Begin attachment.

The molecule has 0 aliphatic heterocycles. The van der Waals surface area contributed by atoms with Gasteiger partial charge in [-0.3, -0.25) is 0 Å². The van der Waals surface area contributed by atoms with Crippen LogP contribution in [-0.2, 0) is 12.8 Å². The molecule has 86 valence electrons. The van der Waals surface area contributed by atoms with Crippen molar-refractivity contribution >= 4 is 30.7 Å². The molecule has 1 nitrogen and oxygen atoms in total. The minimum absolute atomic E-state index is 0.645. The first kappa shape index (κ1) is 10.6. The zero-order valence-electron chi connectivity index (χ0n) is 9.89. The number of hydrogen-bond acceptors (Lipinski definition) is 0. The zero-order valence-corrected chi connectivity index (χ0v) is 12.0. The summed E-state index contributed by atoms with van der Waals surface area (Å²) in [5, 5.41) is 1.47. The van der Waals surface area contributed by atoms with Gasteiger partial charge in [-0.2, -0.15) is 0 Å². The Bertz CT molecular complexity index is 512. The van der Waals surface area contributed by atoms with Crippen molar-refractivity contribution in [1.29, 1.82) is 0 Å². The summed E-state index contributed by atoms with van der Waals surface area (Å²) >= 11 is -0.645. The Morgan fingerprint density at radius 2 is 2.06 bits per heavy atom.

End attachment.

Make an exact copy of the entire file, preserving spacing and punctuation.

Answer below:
The molecule has 0 aliphatic heterocycles. The van der Waals surface area contributed by atoms with Gasteiger partial charge in [-0.3, -0.25) is 0 Å². The van der Waals surface area contributed by atoms with Crippen LogP contribution in [-0.2, 0) is 12.8 Å². The molecule has 86 valence electrons. The van der Waals surface area contributed by atoms with Crippen molar-refractivity contribution >= 4 is 30.7 Å². The molecule has 1 nitrogen and oxygen atoms in total. The minimum absolute atomic E-state index is 0.645. The first kappa shape index (κ1) is 10.6. The zero-order valence-electron chi connectivity index (χ0n) is 9.89. The number of hydrogen-bond acceptors (Lipinski definition) is 0. The zero-order valence-corrected chi connectivity index (χ0v) is 12.0. The summed E-state index contributed by atoms with van der Waals surface area (Å²) in [5, 5.41) is 1.47. The van der Waals surface area contributed by atoms with Gasteiger partial charge in [-0.2, -0.15) is 0 Å². The Bertz CT molecular complexity index is 512. The van der Waals surface area contributed by atoms with Crippen molar-refractivity contribution in [1.29, 1.82) is 0 Å². The summed E-state index contributed by atoms with van der Waals surface area (Å²) >= 11 is -0.645. The Morgan fingerprint density at radius 2 is 2.06 bits per heavy atom.